What Doulas Do

Your birth doula supports you throughout your pregnancy, labor, and early postpartum days. Doulas serve you by supporting you through all the twists and turns and unknowns the come along with welcoming a new baby into your life. If you’d like to learn more about the specific services that Erin Tripolino Doula Services provide, click here to check out the services page. Here are some other FAQs:

What is a doula? A birth doula is someone who’s equipped to serve birth givers and their support people through the beautiful and sometimes stressful journey of pregnancy, labor, delivery, and postpartum. A doula is a vital team member, not replacing a doctor or midwife, but adding a unique role as a continual support person. A doula serves the family directly, not a hospital or care provider.

What do doulas actually do?  Doulas spend the time with clients to get to know their hopes for their labor and delivery and advocate for those hopes throughout the birthing process.  During labor, doulas are present to help however needed, offering practical tools, and insights and helping to bring a peaceful, personal feel to the birthing process. This might include hands-on touch, creating a peaceful environment, keeping the birthing person (and partner) fed and well-hydrated, offering heat or cold, giving suggestions of positions and other ways to help labor proceed as well as the mental and emotional support needed to birth a baby. Your doula is especially there to support and provide information when the events of your birth do not go as you planned.

Will my doula check my cervix? No. Nor will the doula deliver your baby, administer medication or give medical advice. A doula does not offer medical or clinical care. And while an advocate for the family, the doula cannot speak for the family either.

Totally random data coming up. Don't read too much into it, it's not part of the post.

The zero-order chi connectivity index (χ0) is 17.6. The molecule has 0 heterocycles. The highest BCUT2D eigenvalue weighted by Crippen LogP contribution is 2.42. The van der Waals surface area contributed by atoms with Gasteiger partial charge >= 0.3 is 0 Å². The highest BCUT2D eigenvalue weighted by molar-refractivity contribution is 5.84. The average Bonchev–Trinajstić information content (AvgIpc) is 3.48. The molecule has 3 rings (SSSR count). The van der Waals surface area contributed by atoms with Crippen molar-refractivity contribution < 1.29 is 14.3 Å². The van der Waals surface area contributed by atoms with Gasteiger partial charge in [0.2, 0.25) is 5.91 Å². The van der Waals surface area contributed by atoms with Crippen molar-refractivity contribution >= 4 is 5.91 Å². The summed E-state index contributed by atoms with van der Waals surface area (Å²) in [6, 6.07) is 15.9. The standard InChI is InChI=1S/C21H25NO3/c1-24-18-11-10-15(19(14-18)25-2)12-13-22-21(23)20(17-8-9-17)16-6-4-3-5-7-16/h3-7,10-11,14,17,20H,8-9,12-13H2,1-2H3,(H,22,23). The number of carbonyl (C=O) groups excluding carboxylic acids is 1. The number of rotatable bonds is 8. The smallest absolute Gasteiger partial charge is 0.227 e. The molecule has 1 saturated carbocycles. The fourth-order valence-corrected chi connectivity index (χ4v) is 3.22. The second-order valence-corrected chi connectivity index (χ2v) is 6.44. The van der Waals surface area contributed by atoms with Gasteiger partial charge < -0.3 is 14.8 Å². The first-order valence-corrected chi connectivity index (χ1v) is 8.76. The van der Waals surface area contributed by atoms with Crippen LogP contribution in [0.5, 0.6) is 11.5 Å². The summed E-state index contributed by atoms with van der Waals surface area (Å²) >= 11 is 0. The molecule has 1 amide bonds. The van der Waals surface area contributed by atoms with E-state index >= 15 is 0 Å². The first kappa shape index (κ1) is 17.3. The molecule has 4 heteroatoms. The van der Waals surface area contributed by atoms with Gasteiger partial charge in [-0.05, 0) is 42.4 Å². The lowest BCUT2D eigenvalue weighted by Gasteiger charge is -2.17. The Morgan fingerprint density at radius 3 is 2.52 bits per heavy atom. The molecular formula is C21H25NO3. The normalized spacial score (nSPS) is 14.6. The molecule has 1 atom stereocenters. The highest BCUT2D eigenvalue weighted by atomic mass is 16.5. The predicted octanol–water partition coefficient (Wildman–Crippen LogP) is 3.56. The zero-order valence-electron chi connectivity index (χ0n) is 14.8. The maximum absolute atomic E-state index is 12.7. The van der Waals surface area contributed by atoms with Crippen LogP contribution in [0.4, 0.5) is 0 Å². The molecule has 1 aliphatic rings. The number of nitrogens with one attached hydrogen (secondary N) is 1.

Will the doula replace my loving, supportive partner? Instead of replacing a partner during this intimate time of labor and delivery, a doula really helps free the partner to be more supportive. The doula provides emotional support to both birthing person and partner and is continually present, allowing the partner to focus on the birth giver instead of juggling all the roles of caretaker, new parent-to-be, advocate, lover, etc. A doula can give the partner a break to grab a bite of hot food to eat, go to the bathroom, take a nap, or whatever needs to be done, while providing the peace of mind that the birthing person will be well cared for in the meantime.

Do really I need a doula? Throughout the ages, community members have supported birthing people in labor. Having a trained labor companion is highly valuable in so many ways. Research seems to think so too. Studies have found that birth givers who have doulas are

  • 28% less likely to have a cesarean section
  • 31% less likely to use synthetic oxytocin to speed up labor
  • 9% less likely to use any pain medication
  • 34% less likely to rate their childbirth experience negatively

Why does it cost so much? There are several things that go into the cost for a doula. Between pre and post natal visits, communication and the birth itself, a doula can easily spend over 40 hours per client. In addition to earning some income, a doula also needs to cover cost for transportation, parking, childcare, professional certifications, continuing education, website upkeep, etc. Talk to some other families who have invested in a doula, and hopefully you’ll find that having continual care from an educated and caring individual throughout your labor is well worth the cost!